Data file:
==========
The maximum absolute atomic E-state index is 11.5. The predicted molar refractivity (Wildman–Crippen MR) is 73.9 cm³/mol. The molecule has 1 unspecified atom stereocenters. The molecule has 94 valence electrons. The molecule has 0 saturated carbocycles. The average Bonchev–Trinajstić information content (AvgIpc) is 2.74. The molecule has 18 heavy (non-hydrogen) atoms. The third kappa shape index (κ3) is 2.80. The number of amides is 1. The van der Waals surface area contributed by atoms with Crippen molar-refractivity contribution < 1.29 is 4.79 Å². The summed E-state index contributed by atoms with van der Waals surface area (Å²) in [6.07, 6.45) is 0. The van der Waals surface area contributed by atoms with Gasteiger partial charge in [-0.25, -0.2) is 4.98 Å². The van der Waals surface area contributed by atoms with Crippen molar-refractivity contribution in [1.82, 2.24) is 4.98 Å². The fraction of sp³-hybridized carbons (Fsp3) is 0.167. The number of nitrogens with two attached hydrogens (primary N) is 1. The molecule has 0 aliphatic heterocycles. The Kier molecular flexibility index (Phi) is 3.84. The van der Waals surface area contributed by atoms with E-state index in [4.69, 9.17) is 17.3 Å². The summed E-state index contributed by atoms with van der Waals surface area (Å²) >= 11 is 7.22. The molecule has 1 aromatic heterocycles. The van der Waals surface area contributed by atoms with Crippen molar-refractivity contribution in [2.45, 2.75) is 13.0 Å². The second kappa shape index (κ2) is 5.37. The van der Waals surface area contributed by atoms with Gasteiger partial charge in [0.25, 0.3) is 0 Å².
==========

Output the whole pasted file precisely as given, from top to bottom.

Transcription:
The maximum absolute atomic E-state index is 11.5. The predicted molar refractivity (Wildman–Crippen MR) is 73.9 cm³/mol. The molecule has 1 unspecified atom stereocenters. The molecule has 94 valence electrons. The molecule has 0 saturated carbocycles. The average Bonchev–Trinajstić information content (AvgIpc) is 2.74. The molecule has 18 heavy (non-hydrogen) atoms. The third kappa shape index (κ3) is 2.80. The number of amides is 1. The van der Waals surface area contributed by atoms with Crippen molar-refractivity contribution < 1.29 is 4.79 Å². The summed E-state index contributed by atoms with van der Waals surface area (Å²) in [6.07, 6.45) is 0. The van der Waals surface area contributed by atoms with Gasteiger partial charge in [-0.25, -0.2) is 4.98 Å². The van der Waals surface area contributed by atoms with Crippen molar-refractivity contribution in [1.82, 2.24) is 4.98 Å². The fraction of sp³-hybridized carbons (Fsp3) is 0.167. The number of nitrogens with two attached hydrogens (primary N) is 1. The molecule has 0 aliphatic heterocycles. The Kier molecular flexibility index (Phi) is 3.84. The van der Waals surface area contributed by atoms with E-state index in [4.69, 9.17) is 17.3 Å². The summed E-state index contributed by atoms with van der Waals surface area (Å²) >= 11 is 7.22. The molecule has 1 aromatic heterocycles. The van der Waals surface area contributed by atoms with Crippen molar-refractivity contribution in [2.45, 2.75) is 13.0 Å². The second kappa shape index (κ2) is 5.37. The van der Waals surface area contributed by atoms with Gasteiger partial charge in [0.25, 0.3) is 0 Å².